Boosted by the newest technology boom, San Jose, California, became the most competitive market across the U.S. in March, with 83.2% of homes being sold above their listing prices, according to a Redfin report Thursday.
The largest city in Northern California, which houses the headquarters for tech giants such as Adobe, Cisco and PayPal, also had the nation’s largest price growth, increasing 32.3% year-over-year to $1,263,500.
In addition, San Jose ranked as the third fastest-moving market, with a typical home entering into contract in nine days after it hit the market, according to the Redfin report, which tracks 174 markets across the country. Denver and Seattle were the fastest-moving markets, with half of all homes finding a buyer in just seven days.
Strong demand created by technology-related wealth is in part contributing to the sizzling housing market in San Jose. Another important factor is the shortage of supply, according to Redfin data.
In March, there were only 907 homes for sale in San Jose, down 41.5% from the same period last year.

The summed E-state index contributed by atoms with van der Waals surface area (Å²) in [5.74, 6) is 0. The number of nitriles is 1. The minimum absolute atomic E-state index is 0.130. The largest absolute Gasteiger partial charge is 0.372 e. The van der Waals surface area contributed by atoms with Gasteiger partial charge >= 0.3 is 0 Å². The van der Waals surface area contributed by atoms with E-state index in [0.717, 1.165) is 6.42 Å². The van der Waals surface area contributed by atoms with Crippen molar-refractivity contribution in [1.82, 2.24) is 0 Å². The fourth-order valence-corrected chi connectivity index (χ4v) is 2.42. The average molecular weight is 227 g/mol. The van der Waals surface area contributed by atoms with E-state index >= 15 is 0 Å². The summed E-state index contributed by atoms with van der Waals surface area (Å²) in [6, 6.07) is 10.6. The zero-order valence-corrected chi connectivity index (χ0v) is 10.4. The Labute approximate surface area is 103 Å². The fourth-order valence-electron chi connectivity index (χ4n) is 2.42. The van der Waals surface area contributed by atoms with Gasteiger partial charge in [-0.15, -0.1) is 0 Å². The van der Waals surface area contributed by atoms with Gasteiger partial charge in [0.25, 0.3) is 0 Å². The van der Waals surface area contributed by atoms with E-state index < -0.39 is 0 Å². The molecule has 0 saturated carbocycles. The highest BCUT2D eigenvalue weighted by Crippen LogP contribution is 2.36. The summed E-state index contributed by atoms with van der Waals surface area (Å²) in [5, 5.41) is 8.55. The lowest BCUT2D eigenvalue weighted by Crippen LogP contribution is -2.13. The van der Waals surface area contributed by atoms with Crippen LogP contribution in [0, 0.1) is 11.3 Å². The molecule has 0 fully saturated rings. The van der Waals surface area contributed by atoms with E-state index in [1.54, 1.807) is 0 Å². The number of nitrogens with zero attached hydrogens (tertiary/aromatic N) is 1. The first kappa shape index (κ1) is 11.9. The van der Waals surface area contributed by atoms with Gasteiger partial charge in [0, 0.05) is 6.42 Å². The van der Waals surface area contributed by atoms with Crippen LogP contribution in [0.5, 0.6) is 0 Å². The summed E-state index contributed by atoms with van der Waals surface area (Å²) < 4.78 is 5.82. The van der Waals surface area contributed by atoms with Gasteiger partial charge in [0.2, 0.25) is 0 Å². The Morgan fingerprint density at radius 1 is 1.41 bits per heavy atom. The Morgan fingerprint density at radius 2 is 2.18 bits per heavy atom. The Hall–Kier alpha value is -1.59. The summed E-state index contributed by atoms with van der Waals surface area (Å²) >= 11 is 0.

Other key findings include:
- The second and third most competitive markets in the U.S. were San Francisco and Oakland, both in California. The percentage of homes selling above asking price were 76.1% and 75.2%, respectively
- Across the 174 markets, 23.9% of homes sold for more than what sellers asked for, compared to 22.3% last March
- On average, it took a home 43 days to sell in March, eight days shorter than a year ago
- Allentown, Pennsylvania (21.8%) and Detroit (20.6%) ranked the second and third places in terms of sales price increase year-over-year
In fact, lack of supply has been a persistent drag across major housing markets nationwide. In 73 select metros in which Redfin tracks housing inventory, 65 saw a decline in March, with 48 of those falling more than 10% annually.
“Sellers are slow to list this year and we aren’t seeing enough new construction homes to fill the gap,” said Nela Richardson, chief economist at Redfin.
As a result of the imbalance between demand and supply, the median home sale price in the U.S. rose 8.9% to $297,000 in March, the largest price growth in four years, according to Redfin.
The report doesn’t break up luxury data.
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